Spanish Colonial Structure
Name/School: Carol M. Conti, Blackstone-Millville Regional High School
Grade Level: 9
Topic: Spanish Colonial Structure in the Americans
Lesson: How did the Spanish control their new empire in the Americas?
Overview: Using documents from the Porter-Phelps-Huntington collection to understand how the workings of the Spanish colonial social, economic, and religious culture impacted those living in the colony.
Time: one class period (45 minutes)
- Student’s notes on Spanish colonial structure
- Gellineau Family Genealogy (Porter-Phelps-Huntington Family Papers, Box 129, Folder 16, Amherst College Archives and Special Collections & Special Collections)
- Excerpts from Charles Gellineau’s will (Porter-Phelps-Huntington Family Papers, Box 128, Folder 1, Amherst College Archives and Special Collections & Special Collections)
- Excerpts from Marianne Stearns’ birth/baptism certificate. (Porter-Phelps-Huntington Family Papers, Box 128, Folder 1, Amherst College Archives and Special Collections & Special Collections)
- Concepts (Big idea/central theme): Using documents from the Porter-Phelps-Huntington collection to understand how the workings of the Spanish colonial social, economic, and religious culture.
- Content (What students should know): Students should recognize that the systems established by the Spanish colonial structure were still in existence in the 19th century and evaluate the impact on the colonies.
- Skills (What students should be able to do): Students will be able to read a primary source document, extract relevant information, and use that information to make predictions regarding developments in history.
- In the previous class, students will have developed knowledge of the Spanish colonial structure. Working in groups, students were asked to predict how the Spanish would meet the goals of the Spanish king and control their colonies in three key areas: social, economic, and religious. After making their predictions, students would then read the textbook and compare their predictions with what the Spanish actually did. A class discussion would have followed regarding why the Spanish made the choices that they did and the impact those choices might have on the people living in the colonies.
- Start activity – quick review – list three ways in which the Spanish had more power than the natives in the Spanish colonies.
- Place the students in groups of three-four. Tell the students they will be given three documents from the early 19th century and provide brief background on the Gellineau family. They are to read through those documents carefully and look for evidence that the Spanish colonial structure established in the 1500s is still in existence by the 1800s.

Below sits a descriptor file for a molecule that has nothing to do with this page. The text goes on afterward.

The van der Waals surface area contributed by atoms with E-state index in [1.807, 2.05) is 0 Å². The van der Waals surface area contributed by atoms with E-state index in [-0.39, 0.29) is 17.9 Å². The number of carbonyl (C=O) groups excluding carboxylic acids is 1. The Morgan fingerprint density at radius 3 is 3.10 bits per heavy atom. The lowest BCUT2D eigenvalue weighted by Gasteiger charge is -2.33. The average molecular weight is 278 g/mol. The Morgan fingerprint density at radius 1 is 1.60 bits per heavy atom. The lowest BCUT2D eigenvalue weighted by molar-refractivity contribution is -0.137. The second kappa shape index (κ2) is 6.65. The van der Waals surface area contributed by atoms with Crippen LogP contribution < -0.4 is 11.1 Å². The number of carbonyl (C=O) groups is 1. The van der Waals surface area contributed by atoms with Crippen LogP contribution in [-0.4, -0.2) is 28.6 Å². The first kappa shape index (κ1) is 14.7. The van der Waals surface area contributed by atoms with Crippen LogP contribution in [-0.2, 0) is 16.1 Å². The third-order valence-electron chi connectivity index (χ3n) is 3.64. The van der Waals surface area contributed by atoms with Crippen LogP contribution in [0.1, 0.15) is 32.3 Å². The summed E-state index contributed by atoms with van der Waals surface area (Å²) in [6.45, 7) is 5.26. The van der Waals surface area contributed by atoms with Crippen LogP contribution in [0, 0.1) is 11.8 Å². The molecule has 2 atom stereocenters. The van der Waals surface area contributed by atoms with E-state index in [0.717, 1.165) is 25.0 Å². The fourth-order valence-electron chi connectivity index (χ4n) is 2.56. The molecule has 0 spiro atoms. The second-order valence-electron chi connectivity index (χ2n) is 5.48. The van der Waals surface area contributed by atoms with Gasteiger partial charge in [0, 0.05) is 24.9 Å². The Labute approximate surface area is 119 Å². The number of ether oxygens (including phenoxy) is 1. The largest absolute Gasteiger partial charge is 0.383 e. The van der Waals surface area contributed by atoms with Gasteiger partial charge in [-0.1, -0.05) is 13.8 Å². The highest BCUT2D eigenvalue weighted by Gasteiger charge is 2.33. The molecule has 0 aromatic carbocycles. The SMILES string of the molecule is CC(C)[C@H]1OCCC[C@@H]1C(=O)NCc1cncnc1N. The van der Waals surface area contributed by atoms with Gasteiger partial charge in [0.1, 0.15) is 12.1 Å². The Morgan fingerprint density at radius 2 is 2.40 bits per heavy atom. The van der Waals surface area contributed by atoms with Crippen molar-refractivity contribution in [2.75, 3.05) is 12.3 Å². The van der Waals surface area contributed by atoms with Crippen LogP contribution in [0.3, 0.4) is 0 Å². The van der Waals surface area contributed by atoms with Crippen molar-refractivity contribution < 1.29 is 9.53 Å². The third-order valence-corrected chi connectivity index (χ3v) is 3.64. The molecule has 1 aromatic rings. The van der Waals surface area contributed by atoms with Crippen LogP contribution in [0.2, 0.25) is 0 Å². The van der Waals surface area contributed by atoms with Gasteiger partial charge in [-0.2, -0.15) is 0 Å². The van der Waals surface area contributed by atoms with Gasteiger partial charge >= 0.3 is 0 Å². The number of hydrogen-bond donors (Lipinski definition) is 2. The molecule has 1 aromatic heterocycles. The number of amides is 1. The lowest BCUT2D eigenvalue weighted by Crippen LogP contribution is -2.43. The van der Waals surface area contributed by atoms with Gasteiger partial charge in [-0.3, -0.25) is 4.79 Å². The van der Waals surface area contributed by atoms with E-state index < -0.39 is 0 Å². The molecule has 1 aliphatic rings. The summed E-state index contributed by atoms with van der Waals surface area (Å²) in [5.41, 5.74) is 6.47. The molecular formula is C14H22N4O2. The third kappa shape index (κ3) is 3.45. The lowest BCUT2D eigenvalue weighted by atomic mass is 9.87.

- First, give the students a copy of the Gellineau Family Genealogy. They have to identify what individuals belong in which Spanish social class and explain why that was so.
- Next, the students will be given excerpts of Charles Gellineau’s will(mentioning his ownership of slaves and trade with England) for evidence of slavery and trade with the mother country.
- Last, the students will be given copy of Marianne’s birth/baptism certificate and analyze use of the term “white person” in the document for evidence of both religious control and social prejudice.
- When students have completed the activity, compile a list of evidence on the board under three headings (“economic”, “social”, “and religious”). Does this evidence support the idea that the Spanish colonial structure is still in existence? If so, how does that impact the individuals living under such a system? How does the experience of the Gellineau family compare to a native born family?
- For homework, students will be asked to read a description of slavery in the 19th century Spanish colonies and compare and contrast that account to the life of the Gellineau Family.
Extension Possibilities/Interdisciplinary Connections:
Readings on individuals who led various independence movements in the former Spanish colonies.
History/Social Science Curriculum Frameworks Learning Standards:
- WH1.14 – Identify the major economical, political, and social effects of the European colonial period in South America.